After several months, the calf begins to eat grass and foliage. However, it stays under the supervision of its mother for several years, starting to make its first independent moves when it is around 4 years old.

Both males and females may become sexually mature as early as 9, but males do not usually start sexual activity until they are 14 or 15. And even then they are not capable of the social dominance that is usually necessary for successful reproductive activity, especially as most elephants only reach their full size at about 17 years of age.


Elephants need to eat an average of 150 kg per day to survive. They can spend more than two thirds of each day feeding on grasses. But they also devour large amounts of bark, roots, leaves and stems. Cultivated crops such as bananas, rice and sugarcane are also favoured foods – sometimes bringing them into conflict with humans.

They need to drink at least once a day so they are always close to a source of fresh water.

Reproduction and Development

Wild males and females reach sexual maturity between 8 and 13 years of age. Females usually have their first birth in their mid-teens. Behavioral studies tell us that males are unlikely to father a calf until they are in their 30s, when they are best able to compete with older, larger males. By about the age of 30, most healthy males begin to experience a regular period of heightened sexual and aggressive activity called musth.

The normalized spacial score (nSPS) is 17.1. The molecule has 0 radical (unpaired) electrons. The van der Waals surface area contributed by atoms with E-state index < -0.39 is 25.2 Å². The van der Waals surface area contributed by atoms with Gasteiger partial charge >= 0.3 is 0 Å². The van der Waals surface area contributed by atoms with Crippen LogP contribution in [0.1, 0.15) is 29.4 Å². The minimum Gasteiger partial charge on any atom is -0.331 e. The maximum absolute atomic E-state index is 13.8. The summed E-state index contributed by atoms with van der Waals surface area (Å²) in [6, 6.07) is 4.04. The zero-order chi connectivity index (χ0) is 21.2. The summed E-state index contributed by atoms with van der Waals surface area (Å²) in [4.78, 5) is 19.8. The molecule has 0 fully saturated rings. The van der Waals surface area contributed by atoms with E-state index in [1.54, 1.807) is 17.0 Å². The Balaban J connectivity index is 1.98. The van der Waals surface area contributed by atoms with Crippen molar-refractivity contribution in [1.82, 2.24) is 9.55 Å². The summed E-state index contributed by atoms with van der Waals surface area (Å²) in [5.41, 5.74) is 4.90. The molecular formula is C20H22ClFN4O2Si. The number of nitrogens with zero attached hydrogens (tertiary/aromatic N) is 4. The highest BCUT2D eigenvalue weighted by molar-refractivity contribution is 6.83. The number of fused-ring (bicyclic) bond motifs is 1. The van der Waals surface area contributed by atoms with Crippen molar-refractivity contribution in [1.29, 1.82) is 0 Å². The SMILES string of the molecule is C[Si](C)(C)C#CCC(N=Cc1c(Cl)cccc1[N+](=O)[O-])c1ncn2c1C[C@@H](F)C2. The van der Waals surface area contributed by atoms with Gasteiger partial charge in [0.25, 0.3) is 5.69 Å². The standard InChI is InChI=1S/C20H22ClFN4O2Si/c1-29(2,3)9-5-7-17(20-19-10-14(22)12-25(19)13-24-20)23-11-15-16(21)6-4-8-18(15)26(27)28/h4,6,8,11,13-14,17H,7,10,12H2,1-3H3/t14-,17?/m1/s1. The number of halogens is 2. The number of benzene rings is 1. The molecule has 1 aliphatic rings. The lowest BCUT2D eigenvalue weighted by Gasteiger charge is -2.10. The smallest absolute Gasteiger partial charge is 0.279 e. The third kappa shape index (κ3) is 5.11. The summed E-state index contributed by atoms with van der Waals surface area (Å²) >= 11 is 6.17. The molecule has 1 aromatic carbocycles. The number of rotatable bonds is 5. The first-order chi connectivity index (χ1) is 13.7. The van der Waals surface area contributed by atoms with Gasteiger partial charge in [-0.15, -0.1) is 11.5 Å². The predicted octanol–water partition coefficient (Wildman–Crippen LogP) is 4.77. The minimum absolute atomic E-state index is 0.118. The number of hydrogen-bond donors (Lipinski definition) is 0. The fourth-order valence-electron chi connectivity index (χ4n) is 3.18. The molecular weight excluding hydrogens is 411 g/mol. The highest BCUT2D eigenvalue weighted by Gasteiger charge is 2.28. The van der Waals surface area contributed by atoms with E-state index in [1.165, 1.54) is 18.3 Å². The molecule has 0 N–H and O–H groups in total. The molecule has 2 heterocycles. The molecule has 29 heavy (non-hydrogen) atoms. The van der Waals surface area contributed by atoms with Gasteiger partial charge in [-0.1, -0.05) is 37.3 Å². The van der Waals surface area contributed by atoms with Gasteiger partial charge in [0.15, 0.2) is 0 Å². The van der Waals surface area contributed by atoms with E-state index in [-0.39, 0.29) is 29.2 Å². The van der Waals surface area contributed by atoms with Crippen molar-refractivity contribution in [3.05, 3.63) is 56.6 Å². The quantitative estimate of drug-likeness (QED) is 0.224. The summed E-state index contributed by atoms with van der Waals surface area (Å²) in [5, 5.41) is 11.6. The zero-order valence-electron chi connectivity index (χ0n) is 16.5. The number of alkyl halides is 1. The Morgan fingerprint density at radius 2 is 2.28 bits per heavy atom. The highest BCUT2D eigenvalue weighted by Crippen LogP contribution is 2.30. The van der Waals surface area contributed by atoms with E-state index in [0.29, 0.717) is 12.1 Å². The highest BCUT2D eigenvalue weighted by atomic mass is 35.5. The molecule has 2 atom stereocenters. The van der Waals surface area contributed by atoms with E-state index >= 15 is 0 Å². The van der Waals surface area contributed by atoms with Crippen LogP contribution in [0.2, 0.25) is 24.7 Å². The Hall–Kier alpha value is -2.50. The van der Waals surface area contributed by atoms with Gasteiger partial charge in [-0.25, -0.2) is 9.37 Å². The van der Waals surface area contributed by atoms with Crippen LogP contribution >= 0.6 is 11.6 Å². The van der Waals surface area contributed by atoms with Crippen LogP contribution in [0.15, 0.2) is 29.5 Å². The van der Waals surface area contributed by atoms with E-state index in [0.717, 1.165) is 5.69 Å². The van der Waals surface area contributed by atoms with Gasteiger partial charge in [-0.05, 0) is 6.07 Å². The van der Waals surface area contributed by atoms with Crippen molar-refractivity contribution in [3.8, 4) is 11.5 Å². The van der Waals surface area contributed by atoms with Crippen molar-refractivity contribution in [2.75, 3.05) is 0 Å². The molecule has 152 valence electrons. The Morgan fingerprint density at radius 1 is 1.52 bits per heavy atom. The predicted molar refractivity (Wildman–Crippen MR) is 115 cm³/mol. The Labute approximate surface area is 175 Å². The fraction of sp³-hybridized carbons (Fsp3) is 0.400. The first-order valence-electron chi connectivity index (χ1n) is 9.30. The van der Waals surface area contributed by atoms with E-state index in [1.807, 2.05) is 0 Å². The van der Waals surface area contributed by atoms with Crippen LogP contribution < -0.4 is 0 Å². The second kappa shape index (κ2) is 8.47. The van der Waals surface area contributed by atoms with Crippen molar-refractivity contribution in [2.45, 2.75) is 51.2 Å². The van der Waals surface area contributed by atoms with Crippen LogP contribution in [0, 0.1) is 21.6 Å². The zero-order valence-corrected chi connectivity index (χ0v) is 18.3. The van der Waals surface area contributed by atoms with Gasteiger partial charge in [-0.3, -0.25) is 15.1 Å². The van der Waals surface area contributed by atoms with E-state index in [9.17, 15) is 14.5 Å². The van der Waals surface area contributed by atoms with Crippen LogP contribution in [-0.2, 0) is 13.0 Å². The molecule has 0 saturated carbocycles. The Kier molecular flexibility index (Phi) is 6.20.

Musth is a massive rush of testosterone that makes males aggressive and competitive. It also makes them especially attractive to females in estrus. During musth, a green fluid drips from the penis and is secreted from the elephant’s temporal glands. In human care, both male and female elephants mature earlier than in the wild. The onset of musth in zoo elephants has come as early as 8 years of age. This phenomenon is thought to be due to consistent quality nutrition and environmental conditions and the lack of suppression or competition by older animals.

Females come into estrus about every 115 days. Gestation is between 21.5 and 22 months, the longest gestation period for any animal. Usually one calf (occasionally two) is born and weighs between 150 and 350 pounds (68 to 158 kilograms). There is an average birth interval of three to eight years, depending on environmental conditions.

Calves stand and nurse soon after birth. By 6 months, calves begin feeding on vegetation. They also eat their mother’s dung for several years, which contains nutrients as well as the symbiotic bacteria that aid in the digestion of cellulose. Weaning is a gradual process that may continue until the mother delivers another calf. Males leave their natal herd at sexual maturity, but females remain within the family unit throughout their lives.


Longevity of elephants is not well understood, and most of the available information comes from African elephants. Recent data suggests that African elephants rarely live to the age of 50. Evidence suggests that Asian elephants typically live into their mid-50s, but there is not enough consistent data available on wild Asian elephants to accurately estimate their lifespan. Median life expectancy for female Asian elephants is 47 years old.